S2E3: Andy Burstein – Medication You Can See

In this episode, Marcela Salmon speaks with Andy Burstein, founder of Accessible Pharmacy Services for the Blind, a home delivery pharmacy and health care company.

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In this episode…

In this episode, Marcela Salmon speaks with Andy Burstein, founder of Accessible Pharmacy Services for the Blind, a home delivery pharmacy and health care company. Marcela expresses how excited she is to learn more about how Andy got started with the company, which is the largest, blind-owned healthcare company in the world, and the only provider of its kind.

Andy explains how his business model merges accessibility and health care, and works with individuals on a personal basis providing personalized medication. By working with the individual, identifying specific challenges the company can then assemble a collection of solutions that empower individuals to lead more independent, and ultimately, healthier lives.

Andy shares that he idea of the company started five years ago. At the time, Andy was running a healthcare marketing firm and he wanted to educate his clients on how to be more accessible and how to experience patient growth. Andy explains that he met another cofounder of Accessible Pharmacy, Alex, because their sons both played Little League baseball together. Alex, who is blind due to Retinites Pigmentosa, had earned a PhD; his dissertation focused on accessibility in the American retail space.

Marcela asks how Andy became interested in accessibility to which Andy replies that he has been very aware of the “DEI space.” And that, as a consumer, parent, and member of society, he always tries to be inclusive, especially in the healthcare field. It was important for Andy to be able to answer questions to his clients and staff about ways to be more inclusive.

Alex learned about the Americans with Disabilities Act, and about online accessibility and the inability of individuals to gain access to websites and information. He learned how blindness intersects with online accessibility. Andy explains that for individuals with low vision, screen readers are used to read the content of websites out loud, but not all websites are compatible with the screen readers.

Andy continues, saying that if someone can’t access a website, no matter the tools available to them, what would happen if someone couldn’t read their medication? He then discusses how critical it is for people to be able to read the expiration dates and labeling on prescriptions. They also might not be able to understand the drug interactions or the time of the day, or how many refills are left and so on. While Andy discusses the layers upon layers of challenges, his company is learning every day how they can empower the individual to understand and manage their medication and do it in a way that reduces stress, time, and helps them live healthier lives.

Andy says that then, he and Alex asked themselves the question, what would it be like if they created a pharmacy experience that was tailored towards individuals who are blind?  After getting feedback on their business plan from many blind organizations, such as The National Federation for the Blind, the American Council for the Blind, the AFP, the ACB, The Foundation for Fighting Blindness, they realized there was indeed a real need for this in the marketplace. After a few months researching and learning the pharmacy industry they started to look for a partner who could help them realize the opportunity in the healthcare space, which led to their third business partner, Dr. Jason Becker.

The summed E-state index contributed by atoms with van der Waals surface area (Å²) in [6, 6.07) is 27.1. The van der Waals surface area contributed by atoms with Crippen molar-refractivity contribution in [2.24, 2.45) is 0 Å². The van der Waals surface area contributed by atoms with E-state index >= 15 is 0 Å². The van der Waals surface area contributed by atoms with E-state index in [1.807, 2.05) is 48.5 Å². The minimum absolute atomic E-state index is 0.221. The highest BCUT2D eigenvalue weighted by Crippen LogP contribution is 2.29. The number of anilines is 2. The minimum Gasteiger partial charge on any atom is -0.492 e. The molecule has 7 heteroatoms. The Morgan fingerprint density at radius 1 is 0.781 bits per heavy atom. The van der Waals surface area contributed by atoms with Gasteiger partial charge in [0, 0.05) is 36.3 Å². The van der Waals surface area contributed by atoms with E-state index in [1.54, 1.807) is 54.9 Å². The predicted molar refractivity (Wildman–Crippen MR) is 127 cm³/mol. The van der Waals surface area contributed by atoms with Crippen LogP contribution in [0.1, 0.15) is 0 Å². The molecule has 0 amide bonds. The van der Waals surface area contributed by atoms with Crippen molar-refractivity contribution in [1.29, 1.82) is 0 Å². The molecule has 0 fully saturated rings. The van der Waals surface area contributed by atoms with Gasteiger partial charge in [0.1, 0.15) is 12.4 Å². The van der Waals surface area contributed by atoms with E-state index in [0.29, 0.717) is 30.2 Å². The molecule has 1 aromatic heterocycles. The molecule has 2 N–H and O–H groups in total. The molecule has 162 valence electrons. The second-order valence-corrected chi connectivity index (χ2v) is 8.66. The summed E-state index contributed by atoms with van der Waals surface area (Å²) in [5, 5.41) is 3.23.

Jason had an existing business model, where he spent the first 25 years of his career focusing on patients with intellectual and cognitive disabilities, who more often than not lived in group homes. He helped his two partners, Andy and Alex, realize they need to focus on the individual. They realized the key was to have a conversation with a patient first. They need to learn as much as possible about them because they have a collection of high tech, low tech and different audio label solutions that can be provided. Once they get the information, the company will reach out to the prescribers to get feedback and then they contact the insurance company to confirm eligibility.

Andy stresses how they also offer a concierge capacity, making the phone calls to the doctors or existing pharmacists on behalf of the patient. They will also be the main contact for the insurance company to confirm eligibility. For patients who are deaf blind, they have those conversations via text, and email.

Their company mission is to eliminate barriers to communication and accessibility. So, they provide free home delivery, all the support and education for free as they make their money by being reimbursed by insurance companies to the patient.

Marcela thanks Andy who then informs the listeners where to get more information.

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